You tend to get into a rhythm, where your brain expects you to submit something on a particular time and day
Secondly: You can be intentional about what you release and when you release it. For example, creating posts that relate to a product you want to sell in the lead-up to Easter...
And Finally: When you work in a “batching-styled” process, you tend to get more efficient. This frees up time for you to work on other aspects of your business.
You can typically schedule posts in a few short steps, using an extension or an in-built feature. A few popular scheduling apps include WP Scheduled Posts and Auto Post Scheduler.
#7 Relentless SEO
Search engine optimization gets you traffic from organic search patterns that happened inside search engines.
In this way, it's different from advertisements, which you typically pay for, each time that your website or product is shown in a search.
If you manage to build up strong SEO, you can keep attracting a strong amount of traffic without doing anything more.
Overall, search engines like Bing and Google make algorithmic decisions on the value of your content...
These are based on how well your pages are optimized, for that for the search engine - at least in the way that search engines understand optimizations. And how well visitors respond.
So, you have to streamline your material to talk to both search engines and your target audience. This is quite a fine art. But, you can pick up the basics simply enough.
Optimize Each of Your Posts
The starting-point for optimizing SEO metrics of your posts is to determine exactly what people are looking for online. And to be clear on exactly WHO you want to target.
When we say “exactly,” we really mean it!
Do your research, by finding what words and phrases are related to your topic. Google AdWords is a good tool to use, as well as Semrush.com.
These websites even allow you to secretly peer in on your competition, to find out what keywords and phrases they are specifically targeting in order to bring in more traffic to their websites.
Look and Feel
“Keyword-spamming” is strictly against the online law... Well, not literally - but let’s just say most search engines severely punish for spammy uses of keywords… This could permanently affect your website.
Example: Many people are looking for the “best window cleaner in Chicago, Illinois.” Don't copy-and-past that keyword/phrase over-and-over in the post where it doesn’t belong… Make it flow into natural sentences and even use synonyms:
“Here is a list of top window cleaners in Chicago Illinois.”
You saw what we did there… Don’t get us wrong: Try to use keywords throughout your post, in places where they can have the most impact for the reader as well as search engines:
- Title tags & meta descriptions
- Anchor texts
- Titles, headings & subheadings
It’s crucial to remember that you are writing for somebody, if that is indeed what you are doing. In other words, to create high-conversion traffic, you need to keep the reader in mind, always.
Understand what your target audience expects. If you are writing for a highly technical community, they may want little in the way of entertainment - and just hard facts. If your community is very artistic and visual, they may want lots of images and less prose...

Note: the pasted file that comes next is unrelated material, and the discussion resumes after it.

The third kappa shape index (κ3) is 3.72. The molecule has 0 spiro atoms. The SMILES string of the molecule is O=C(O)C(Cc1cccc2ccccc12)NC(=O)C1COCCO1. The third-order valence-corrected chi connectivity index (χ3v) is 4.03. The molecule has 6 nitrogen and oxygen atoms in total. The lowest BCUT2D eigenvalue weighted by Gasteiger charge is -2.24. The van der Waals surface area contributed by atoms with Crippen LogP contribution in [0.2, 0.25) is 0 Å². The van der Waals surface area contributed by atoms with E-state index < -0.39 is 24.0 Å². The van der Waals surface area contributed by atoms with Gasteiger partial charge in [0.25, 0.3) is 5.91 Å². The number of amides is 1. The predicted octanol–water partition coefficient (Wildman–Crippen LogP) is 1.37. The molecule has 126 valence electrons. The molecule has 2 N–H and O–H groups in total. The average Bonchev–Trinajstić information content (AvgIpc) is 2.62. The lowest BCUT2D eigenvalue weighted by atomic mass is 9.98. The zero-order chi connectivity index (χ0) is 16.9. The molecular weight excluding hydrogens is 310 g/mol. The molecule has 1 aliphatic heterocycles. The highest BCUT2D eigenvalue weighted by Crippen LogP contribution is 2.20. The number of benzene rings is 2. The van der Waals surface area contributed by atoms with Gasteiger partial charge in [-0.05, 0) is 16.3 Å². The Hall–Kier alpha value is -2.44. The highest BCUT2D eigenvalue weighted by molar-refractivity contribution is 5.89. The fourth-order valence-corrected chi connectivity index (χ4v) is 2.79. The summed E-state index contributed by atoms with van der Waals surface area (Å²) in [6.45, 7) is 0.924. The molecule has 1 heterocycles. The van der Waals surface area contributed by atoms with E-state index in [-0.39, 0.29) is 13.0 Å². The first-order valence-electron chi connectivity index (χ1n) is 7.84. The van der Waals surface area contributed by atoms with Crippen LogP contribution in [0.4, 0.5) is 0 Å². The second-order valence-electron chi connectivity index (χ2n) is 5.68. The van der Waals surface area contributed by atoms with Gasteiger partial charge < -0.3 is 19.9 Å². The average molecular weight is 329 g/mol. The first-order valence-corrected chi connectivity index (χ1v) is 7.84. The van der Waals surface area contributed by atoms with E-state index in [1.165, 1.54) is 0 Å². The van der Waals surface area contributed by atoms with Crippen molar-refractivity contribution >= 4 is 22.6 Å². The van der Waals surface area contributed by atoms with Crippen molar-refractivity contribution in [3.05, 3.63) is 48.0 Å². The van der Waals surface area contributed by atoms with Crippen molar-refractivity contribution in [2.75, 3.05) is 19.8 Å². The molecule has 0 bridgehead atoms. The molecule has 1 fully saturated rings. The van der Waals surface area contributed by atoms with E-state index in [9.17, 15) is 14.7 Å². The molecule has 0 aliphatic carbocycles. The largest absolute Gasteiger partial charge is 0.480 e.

When creating content, you want to have the structure in mind, too. Know where you're starting, the main points you want to cover, and how you will conclude your post. This will give your post a direction, rather than making it tediously waffly.
You may have developed a strong personal brand. In which case, people may want to feel that the content you post reflects you as a person.
Website Speed & Uptime
Speed and uptime are the two most important factors for giving your website’s visitors a great experience - and giving yourself the highest chance of high conversions.
People tend to quickly leave a website - to never return - if they experience downtime and/or sluggish speeds.
The most important thing is that you are online.
Uptime is a measure of how reliably available your website is, to somebody who wishes to see your content.
Many top web providers offer a 99.98+ guarantee i.e. in the vast majority of cases, your website will be available.
In terms of speed, anything under 3 seconds is a sin… Taking 3 seconds, or more, to load can seriously harm your conversion rates. The optimal time is under a second.
In both cases of uptime and speed, look into the quality of your web host and also its location, e.g. if most of your target audience is based in the UK, find a web host that has UK or European-based servers.
Relationships With Other Websites (Link Building)
You’ve come very far, We’re drawing to the end of our guide.
Let’s end with how to build a website beginner sub-tip #7 - a powerful tip for getting organic traffic to your e-store (Shopify review)... Google has confirmed that link-building is its number one rankings factor .
We call it a link if another site cites yours, by linking to it. Google treats this as a sign of that page/site being important.
People also refer to this dynamic as “backlinking.”
Which means another website has referenced one of your pages. (This is different to your website referencing somebody else’s. That’s inbound attention.)
Try things like guest-posting, reciprocating links, posting in forums, building relationships, offering testimonials, and even just … asking.